The pressure-compensated pump shown in Figure 8-22 can change outlet flow when pressure tries to go above a predetermined setting. This design pump only has outlet flow when there is a pressure drop due to circuit demand. (Most manufacturers offer an option to limit maximum flow when pressure drops to add versatility to the circuit.) The maximum-volume adjusting screw keeps the volume-destroking piston from retracting all the way even when pressure drops.

Pump operation is the same as previously explained for fixed-volume inline or axial piston pumps. The difference is that this design has a moveable swashplate that is held on stroke by the on-stroke spring. These pumps always produce full flow when pressure is below the compensator setting.

When this pump’s outlet flow meets resistance, pressure builds in the pump-pressure communicating port. This pressure pushes against the spring-loaded compensator spool. In its normal position, this spool allows fluid behind the volume-destroking piston to go to tank through the case drain. When pressure is high enough to force the compensator spool against its spring, the spool allows fluid to flow into the chamber behind the volume-destroking piston while it blocks flow to tank. Enough fluid enters the chamber behind the volume-destroking piston to push the swashplate against its spring and start destroking the pump. The swashplate moves to a position to stroke the pistons just enough to makeup for the bypass and control fluid used by itself and any fluid used in the circuit. This could be any amount of flow -- even zero. Because of this, the pump never sends fluid to tank across a high-pressure relief valve, so heat generation is minimal. Pump stroke varies anytime fluid is required -- from maximum to minimum depending on circuit use.

Two symbols can be used to show pressure-compensated pumps schematically. The complete symbol on the left shows all the functions, while the simplified symbol on the right omits the case drain and puts the compensating arrow inside the pump circle. Because most schematic drawings are done on CAD systems now, the simplified symbol is seldom used.

The inline pump design is subject two common problems:

  1. Operating the pumps at high vacuum inlet can quickly deteriorate the swaged connection between the piston and shoe (see Figure 8-23). When this joint is subjected to extra pulling and then pushing 12 to 1800 times per minute, it wears and comes apart quickly. When it does come apart, it wrecks the swashplate surface and the rest of the piston shoes. Most manufacturers recommend 1 psi or less vacuum at the inlet, and indicate longer life if the pump is supercharged by another pump at 5- to 30-psi inlet pressure.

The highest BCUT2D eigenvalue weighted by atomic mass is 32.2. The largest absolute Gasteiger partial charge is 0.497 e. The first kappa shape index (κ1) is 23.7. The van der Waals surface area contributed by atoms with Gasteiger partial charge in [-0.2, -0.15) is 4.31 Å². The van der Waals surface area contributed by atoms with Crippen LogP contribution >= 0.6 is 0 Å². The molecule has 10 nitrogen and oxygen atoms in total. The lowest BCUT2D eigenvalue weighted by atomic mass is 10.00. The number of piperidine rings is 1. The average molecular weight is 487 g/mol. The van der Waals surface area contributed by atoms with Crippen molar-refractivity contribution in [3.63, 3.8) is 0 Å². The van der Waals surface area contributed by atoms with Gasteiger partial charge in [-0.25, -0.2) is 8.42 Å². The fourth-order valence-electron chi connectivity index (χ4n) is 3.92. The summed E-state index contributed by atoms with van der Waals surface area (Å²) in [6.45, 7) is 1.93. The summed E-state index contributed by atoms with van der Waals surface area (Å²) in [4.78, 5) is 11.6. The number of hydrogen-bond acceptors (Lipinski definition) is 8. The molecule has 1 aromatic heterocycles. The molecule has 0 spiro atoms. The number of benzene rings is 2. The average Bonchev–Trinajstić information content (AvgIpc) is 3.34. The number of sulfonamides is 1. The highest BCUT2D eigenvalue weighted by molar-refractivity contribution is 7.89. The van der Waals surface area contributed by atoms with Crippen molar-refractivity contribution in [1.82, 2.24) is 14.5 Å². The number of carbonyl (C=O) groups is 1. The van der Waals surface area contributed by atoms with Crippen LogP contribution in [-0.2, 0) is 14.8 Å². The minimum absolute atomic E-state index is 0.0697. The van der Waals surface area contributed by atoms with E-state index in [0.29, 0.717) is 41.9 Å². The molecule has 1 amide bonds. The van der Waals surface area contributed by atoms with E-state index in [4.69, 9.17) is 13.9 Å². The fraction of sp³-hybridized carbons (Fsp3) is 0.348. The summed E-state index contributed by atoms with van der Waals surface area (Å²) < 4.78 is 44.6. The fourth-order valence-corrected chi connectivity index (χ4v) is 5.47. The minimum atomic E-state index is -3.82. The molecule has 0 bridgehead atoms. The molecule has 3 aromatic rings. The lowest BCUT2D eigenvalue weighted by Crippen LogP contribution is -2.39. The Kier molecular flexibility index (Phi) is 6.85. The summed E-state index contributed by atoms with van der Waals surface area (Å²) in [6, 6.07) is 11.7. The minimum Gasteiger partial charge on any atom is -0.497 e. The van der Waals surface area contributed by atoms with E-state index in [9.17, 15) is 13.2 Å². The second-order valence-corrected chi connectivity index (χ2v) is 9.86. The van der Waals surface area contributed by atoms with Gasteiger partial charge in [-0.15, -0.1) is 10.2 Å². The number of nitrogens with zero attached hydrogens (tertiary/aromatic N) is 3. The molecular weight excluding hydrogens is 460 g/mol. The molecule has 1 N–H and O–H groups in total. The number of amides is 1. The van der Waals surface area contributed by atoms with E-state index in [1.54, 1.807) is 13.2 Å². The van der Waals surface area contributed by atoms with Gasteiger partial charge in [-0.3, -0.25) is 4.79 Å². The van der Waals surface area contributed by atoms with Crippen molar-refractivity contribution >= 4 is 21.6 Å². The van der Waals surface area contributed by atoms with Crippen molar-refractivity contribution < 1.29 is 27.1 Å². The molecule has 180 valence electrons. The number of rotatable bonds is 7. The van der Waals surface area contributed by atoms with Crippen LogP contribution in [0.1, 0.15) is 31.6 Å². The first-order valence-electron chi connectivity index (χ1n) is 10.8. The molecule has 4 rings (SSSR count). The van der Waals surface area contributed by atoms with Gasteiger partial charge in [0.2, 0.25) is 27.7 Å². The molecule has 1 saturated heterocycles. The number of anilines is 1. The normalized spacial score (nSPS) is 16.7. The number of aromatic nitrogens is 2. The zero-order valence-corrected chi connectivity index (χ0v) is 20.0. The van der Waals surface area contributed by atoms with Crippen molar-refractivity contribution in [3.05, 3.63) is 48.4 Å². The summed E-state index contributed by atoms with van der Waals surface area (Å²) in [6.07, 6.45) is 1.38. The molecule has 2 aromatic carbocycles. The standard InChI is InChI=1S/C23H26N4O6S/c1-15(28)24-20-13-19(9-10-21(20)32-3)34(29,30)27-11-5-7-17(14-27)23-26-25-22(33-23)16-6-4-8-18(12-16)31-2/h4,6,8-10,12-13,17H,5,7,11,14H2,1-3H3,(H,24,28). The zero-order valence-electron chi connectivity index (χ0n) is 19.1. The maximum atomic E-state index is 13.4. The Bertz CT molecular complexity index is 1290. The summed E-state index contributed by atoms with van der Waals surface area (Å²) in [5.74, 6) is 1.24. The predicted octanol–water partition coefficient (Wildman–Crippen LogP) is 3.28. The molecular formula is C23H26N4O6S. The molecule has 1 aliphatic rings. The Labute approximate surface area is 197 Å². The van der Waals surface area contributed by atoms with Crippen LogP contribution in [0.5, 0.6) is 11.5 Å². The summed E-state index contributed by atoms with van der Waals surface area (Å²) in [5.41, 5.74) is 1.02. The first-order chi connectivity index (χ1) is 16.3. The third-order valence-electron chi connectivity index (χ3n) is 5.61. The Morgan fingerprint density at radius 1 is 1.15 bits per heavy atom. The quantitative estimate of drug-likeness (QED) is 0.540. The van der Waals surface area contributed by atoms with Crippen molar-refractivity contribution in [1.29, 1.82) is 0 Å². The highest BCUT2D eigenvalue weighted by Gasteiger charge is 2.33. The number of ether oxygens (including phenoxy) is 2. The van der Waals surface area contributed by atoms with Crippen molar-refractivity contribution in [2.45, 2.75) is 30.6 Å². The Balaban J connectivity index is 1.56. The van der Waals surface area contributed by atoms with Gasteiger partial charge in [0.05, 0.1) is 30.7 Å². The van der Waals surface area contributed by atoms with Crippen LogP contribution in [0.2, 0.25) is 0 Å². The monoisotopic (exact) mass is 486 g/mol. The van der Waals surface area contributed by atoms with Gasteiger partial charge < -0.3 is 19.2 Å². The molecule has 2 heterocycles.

2. The shoe has hollowed out areas on its face that receive oil through an orifice in the piston as it forces fluid out. This bypass oil lubricates the shoe and causes it to float a few micrometers off the swashplate. This happens because the shoe’s area is greater than the area of the opposing piston. Because there is no metal-to-metal contact between these parts, the pump has long life expectancy. If contamination stops flow of pressurized fluid, the shoes will contact the swashplate at high force while there is minimum lubrication. The pump fails shortly thereafter. When possible, feed the pump with at least tank head pressure by mounting it alongside or under the tank. Also, keep fluid cleanliness level at least that specified by the pump manufacturer.

As noted in Figure 8-23, always fill the case of a new or repaired piston pump with fluid before startup. The pump needs lubrication and will have very little until bypass fills the case. Also, a filled case will seal clearances and make it easier for the pump to prime.

Fixed-volume bent-axis pumps

Another type piston pump is the bent-axis design shown in Figure 8-24. Like the radial piston pumps previously discussed, this is a very expensive pump and it is physically large when all its optional features are installed. Therefore, this design pump is not a common sight in industry.

Its main advantage over an inline piston pump is that it holds up much better when the inlet sees high vacuum. The piston connections are stronger and are not prone to separating from the drive.

This type pump is manufactured in fixed-volume, variable-volume, and pressure-compensated models, as well as with bi-directional flow and combinations these functions. It has an efficiency range from 95 to 98% and gives long service life when supplied with clean fluid. Most manufacturers make this pump in low- to high-volume sizes. Most are capable of 4000 psi and more.

The cutaway view of a fixed-volume bent-axis pump in Figure 8-24 shows that as the drive shaft turns, the cylinder block also turns at the same rate through the universal drive link. Because the cylinder block is at an angle to the drive shaft, the pistons reciprocate in their bores. The pistons draw in fluid during one half of each revolution and discharge fluid during the other half. Kidney-shaped openings in the valve plate direct the fluid in and out of the piston bores. Because the housing is a single piece, the angle and volume is fixed for a given rpm.